The report of the market research firm showed that in Hanoi and HCMC, the country’s two biggest cities, powdered milk for children aged over one year marked down in both value and volume despite a more optimistic FMCG market outlook. Consumption of dairy products in rural areas posted strong growth of 10% in value and 7% in volume.
The FMCG market in four big cities – Hanoi, Danang, HCMC and Can Tho – has grown significantly, 5.6% in value and up 2.8% in volume, while the rural market has recovered its growth momentum. In the short term, there were positive signs as the FMCG market growth in rural areas reached the highest since the second quarter of 2016 at 5.1% in value and 2.9% in volume.
According to the Kantar Worldpanel report, beverages and packaged food continued to take the lead in the FMCG market in urban areas. Personal and family care products also achieved good results thanks to an improvement in consumption.
Instant tea and household hygiene products posted strong growth in big cities as well as rural areas as they attracted many more buyers.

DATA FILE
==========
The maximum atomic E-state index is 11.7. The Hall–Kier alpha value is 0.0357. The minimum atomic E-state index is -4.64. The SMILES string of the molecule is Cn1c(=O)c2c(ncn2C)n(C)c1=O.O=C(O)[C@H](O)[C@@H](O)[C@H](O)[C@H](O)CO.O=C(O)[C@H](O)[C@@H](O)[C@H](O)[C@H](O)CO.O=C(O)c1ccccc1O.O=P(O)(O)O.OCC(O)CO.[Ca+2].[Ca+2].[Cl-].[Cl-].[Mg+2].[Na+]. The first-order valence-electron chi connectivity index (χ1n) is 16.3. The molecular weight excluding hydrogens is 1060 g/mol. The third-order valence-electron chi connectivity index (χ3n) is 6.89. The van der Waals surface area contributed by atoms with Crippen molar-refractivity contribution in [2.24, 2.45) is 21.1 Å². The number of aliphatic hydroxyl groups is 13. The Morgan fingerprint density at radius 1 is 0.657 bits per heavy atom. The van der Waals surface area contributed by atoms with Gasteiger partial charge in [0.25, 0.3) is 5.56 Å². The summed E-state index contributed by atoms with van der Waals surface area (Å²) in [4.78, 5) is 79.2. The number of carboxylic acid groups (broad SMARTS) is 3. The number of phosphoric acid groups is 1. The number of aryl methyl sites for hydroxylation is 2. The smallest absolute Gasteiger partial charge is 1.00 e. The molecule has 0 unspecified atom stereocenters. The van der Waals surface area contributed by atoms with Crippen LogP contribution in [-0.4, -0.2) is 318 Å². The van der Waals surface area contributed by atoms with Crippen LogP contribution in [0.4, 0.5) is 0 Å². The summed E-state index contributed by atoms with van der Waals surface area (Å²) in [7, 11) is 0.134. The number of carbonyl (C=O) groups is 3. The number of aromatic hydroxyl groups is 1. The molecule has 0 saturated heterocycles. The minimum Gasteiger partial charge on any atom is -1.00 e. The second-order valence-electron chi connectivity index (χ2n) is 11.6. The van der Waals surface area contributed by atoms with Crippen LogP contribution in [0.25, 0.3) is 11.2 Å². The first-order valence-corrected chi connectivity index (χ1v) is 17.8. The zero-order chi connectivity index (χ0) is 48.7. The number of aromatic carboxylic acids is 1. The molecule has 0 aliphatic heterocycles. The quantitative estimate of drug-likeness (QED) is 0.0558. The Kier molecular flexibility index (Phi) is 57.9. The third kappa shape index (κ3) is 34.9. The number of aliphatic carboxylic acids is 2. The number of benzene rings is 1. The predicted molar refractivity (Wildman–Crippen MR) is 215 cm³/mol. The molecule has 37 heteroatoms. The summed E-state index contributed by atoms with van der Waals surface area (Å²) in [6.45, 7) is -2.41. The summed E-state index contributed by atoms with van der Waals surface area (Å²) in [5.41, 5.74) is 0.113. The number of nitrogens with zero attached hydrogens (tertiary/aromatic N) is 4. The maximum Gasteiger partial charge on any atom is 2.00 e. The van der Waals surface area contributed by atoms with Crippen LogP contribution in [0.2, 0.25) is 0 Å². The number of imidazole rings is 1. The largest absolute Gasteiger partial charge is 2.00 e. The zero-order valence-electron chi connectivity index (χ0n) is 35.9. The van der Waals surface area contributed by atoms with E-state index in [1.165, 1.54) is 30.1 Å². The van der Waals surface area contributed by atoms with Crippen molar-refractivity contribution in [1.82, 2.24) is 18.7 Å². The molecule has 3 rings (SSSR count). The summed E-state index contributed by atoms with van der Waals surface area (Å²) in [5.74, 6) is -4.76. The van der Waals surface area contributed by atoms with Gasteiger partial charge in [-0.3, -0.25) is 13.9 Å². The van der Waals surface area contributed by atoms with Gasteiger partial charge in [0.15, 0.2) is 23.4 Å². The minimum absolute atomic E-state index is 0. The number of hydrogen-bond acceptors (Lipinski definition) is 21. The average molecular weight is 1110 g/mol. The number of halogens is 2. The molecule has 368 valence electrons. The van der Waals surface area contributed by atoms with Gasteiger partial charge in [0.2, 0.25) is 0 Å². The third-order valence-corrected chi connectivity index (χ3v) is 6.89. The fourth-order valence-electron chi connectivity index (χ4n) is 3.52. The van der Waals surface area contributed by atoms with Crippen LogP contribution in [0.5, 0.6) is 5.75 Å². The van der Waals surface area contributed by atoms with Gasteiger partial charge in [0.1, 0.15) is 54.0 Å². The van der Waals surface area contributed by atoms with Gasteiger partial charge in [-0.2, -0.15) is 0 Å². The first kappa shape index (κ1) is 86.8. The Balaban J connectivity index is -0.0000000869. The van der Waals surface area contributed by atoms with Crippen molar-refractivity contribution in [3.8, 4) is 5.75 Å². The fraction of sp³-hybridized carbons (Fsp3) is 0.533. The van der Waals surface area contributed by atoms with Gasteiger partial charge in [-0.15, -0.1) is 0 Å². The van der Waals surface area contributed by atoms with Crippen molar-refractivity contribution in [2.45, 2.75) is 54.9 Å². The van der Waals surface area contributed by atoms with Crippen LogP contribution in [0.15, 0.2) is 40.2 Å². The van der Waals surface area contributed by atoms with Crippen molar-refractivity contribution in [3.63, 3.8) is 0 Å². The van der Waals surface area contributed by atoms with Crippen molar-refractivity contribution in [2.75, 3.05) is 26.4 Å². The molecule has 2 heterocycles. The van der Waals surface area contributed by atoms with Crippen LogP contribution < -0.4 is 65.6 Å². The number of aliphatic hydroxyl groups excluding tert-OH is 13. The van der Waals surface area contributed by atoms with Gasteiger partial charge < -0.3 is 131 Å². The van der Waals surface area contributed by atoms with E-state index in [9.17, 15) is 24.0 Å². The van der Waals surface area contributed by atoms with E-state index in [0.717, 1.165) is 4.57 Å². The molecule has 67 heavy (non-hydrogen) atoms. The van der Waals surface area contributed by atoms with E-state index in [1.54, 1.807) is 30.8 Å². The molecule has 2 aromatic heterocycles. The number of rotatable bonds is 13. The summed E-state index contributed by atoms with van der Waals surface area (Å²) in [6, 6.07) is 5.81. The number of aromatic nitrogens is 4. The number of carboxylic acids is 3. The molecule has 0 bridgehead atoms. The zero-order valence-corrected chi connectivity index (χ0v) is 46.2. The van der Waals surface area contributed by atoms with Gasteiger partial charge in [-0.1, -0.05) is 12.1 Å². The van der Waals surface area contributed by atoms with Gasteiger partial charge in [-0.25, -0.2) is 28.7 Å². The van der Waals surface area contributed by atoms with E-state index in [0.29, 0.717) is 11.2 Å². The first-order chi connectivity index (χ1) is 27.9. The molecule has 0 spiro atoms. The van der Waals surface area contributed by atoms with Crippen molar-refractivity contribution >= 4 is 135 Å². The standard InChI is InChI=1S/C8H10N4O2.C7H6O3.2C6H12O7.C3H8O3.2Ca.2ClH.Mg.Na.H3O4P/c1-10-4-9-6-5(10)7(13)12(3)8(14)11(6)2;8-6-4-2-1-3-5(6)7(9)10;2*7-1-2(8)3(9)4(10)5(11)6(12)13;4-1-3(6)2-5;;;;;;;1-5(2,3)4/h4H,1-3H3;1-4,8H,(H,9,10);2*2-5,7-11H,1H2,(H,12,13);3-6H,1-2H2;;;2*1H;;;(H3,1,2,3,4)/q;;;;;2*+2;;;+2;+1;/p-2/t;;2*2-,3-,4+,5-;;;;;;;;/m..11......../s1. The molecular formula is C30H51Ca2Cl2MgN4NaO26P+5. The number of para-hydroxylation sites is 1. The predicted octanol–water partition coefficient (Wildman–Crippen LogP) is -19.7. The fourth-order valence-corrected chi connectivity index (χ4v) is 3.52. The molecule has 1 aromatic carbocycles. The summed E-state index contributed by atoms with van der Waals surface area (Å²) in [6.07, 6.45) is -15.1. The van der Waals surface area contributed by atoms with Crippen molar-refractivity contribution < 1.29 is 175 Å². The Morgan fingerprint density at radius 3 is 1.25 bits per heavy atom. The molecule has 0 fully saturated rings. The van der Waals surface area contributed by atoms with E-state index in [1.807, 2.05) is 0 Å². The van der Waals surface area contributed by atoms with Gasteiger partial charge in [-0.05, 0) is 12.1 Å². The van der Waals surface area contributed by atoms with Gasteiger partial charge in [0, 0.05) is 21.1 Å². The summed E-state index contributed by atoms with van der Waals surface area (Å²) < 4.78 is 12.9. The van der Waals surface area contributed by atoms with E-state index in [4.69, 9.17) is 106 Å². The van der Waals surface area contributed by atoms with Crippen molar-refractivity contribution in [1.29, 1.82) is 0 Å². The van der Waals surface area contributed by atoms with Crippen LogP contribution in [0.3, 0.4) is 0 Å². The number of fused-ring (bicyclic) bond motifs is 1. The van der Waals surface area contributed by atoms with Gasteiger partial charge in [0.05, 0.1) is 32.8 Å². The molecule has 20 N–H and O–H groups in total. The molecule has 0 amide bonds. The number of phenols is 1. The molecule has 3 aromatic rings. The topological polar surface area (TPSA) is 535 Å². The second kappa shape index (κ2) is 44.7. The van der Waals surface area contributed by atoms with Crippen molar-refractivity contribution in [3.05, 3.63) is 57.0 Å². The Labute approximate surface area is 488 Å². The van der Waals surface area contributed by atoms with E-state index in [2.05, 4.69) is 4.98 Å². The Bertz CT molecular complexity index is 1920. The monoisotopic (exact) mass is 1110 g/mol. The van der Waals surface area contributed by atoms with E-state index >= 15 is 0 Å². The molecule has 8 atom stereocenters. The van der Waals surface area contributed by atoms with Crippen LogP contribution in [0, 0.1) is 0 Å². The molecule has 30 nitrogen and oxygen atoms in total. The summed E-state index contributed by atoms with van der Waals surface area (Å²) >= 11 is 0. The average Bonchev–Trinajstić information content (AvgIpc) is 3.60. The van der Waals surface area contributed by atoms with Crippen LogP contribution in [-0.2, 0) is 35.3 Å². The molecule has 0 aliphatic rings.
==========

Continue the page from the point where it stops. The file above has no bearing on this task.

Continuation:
Vietnam must commit to US Food Safety Modernization Act
On January 4, 2011, the US Food Safety Modernization Act was signed into law, which greatly expanded the authority of the Food and Drug Administration to oversee the safety of most food products.
The FSMA gave the FDA broad new powers to better protect public health by strengthening the US food safety system, with a special focus on instituting preventative practices for those who grow, process, transport and store food.
According to official statistics, 19% of food consumed in the US today is imported. Carrying out port-of-entry food inspections is therefore an arduous task and of ten times unreliable in keeping unsafe foods from entering the US.
With that in mind, the FDAhas implemented FSMA regulations that task importers with verifying that their foreign suppliers are being held to the same food safety standards as producers in the US.